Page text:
“This strike has helped build the next strikes to come,” said one of the striking Ubisoft developers.
Last Friday afternoon, 40 developers from Ubisoft Paris gathered to go on strike in the first walkout in the company’s history. It is the culmination of a tumultuous month for the company. Three weeks ago, Ubisoft announced the cancellation of three unannounced games due to “worsening macroeconomic conditions.”
In a letter to employees, CEO Yves Guillemot said that “the ball is in your court” in terms of meeting deadlines and upsetting Ubisoft’s difficult financial situation.
According to the French Solidaires Informatique union, Guillemot’s “words mean something: overtime, managerial pressure, burnout, etc.” and called on Ubisoft Paris workers to strike for better pay and working hours. Apparently, some developers heard the call.
The office strike lasted for the rest of the working day. It covered about 15% of the company’s development team. Axios reports that the strike was more of a discussion between workers than a protest for the time being. The main topics of discussion were the state of the company, future plans of action and the crisis culture created by intense development cycles such as Ghost Recon and the Just Dance series.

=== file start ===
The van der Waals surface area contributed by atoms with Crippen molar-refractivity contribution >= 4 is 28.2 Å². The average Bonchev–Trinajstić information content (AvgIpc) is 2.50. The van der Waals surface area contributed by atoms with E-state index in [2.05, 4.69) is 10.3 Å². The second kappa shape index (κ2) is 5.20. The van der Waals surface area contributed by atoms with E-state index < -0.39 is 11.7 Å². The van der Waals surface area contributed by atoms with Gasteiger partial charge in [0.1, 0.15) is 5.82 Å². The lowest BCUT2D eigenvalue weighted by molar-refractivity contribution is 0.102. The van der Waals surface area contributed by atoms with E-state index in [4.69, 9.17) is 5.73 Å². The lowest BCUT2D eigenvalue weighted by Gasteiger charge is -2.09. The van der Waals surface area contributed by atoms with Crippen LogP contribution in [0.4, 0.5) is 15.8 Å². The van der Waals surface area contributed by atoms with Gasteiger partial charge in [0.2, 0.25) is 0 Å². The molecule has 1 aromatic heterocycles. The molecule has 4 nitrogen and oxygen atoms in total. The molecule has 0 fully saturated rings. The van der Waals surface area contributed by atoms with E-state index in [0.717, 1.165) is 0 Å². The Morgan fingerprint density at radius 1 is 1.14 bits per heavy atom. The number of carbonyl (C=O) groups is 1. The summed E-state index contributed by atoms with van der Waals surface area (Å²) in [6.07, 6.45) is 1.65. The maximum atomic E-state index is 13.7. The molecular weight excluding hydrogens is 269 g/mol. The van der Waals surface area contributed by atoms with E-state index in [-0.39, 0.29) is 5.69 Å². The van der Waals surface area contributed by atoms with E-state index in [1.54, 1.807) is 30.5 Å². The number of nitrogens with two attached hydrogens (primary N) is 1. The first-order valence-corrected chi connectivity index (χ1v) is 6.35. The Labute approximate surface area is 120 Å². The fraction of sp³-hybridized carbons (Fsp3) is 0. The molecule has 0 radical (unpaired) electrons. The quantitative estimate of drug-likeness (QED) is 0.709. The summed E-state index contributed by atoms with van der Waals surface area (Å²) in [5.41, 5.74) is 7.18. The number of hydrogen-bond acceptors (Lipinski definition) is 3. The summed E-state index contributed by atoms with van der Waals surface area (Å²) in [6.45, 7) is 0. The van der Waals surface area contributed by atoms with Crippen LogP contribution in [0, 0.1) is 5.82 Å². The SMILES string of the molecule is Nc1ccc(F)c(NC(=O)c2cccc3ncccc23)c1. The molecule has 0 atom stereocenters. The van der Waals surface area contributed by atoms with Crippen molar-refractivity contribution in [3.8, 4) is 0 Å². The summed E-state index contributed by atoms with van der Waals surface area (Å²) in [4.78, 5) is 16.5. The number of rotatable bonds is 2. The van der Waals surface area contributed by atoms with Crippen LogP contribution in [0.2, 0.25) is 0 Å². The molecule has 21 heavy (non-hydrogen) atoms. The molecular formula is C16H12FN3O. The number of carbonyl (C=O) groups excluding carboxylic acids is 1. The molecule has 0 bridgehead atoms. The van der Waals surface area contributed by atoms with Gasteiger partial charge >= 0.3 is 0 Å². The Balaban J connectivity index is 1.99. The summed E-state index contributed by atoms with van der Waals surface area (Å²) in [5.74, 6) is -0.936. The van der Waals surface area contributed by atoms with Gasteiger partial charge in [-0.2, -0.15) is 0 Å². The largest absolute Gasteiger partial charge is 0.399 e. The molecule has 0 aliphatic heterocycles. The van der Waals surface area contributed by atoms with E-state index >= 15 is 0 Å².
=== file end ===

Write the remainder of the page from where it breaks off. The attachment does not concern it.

This was even though Guillemot reportedly apologised for comments he made in a recent Q&A meeting with an “I’m sorry this was perceived that way” style message.
That apology apparently wasn’t enough. An anonymous participant told Axios that “this strike has helped build the next strikes to come” and that “If Ubisoft management doesn’t want to hear from us, they might understand that it’s the workers who decide when games are released.”
Despite the numerous cancellations, Ubisoft still has a handful of releases scheduled. Assassins Creed Mirage will arrive sometime this year. It’s planned to be a leaner, stealth-focused game that returns to the series’ format. Skull & Bones may or may not be on its way this year. That’s because it’s been delayed for the sixth time until Ubisoft’s next fiscal year, which starts in July this year.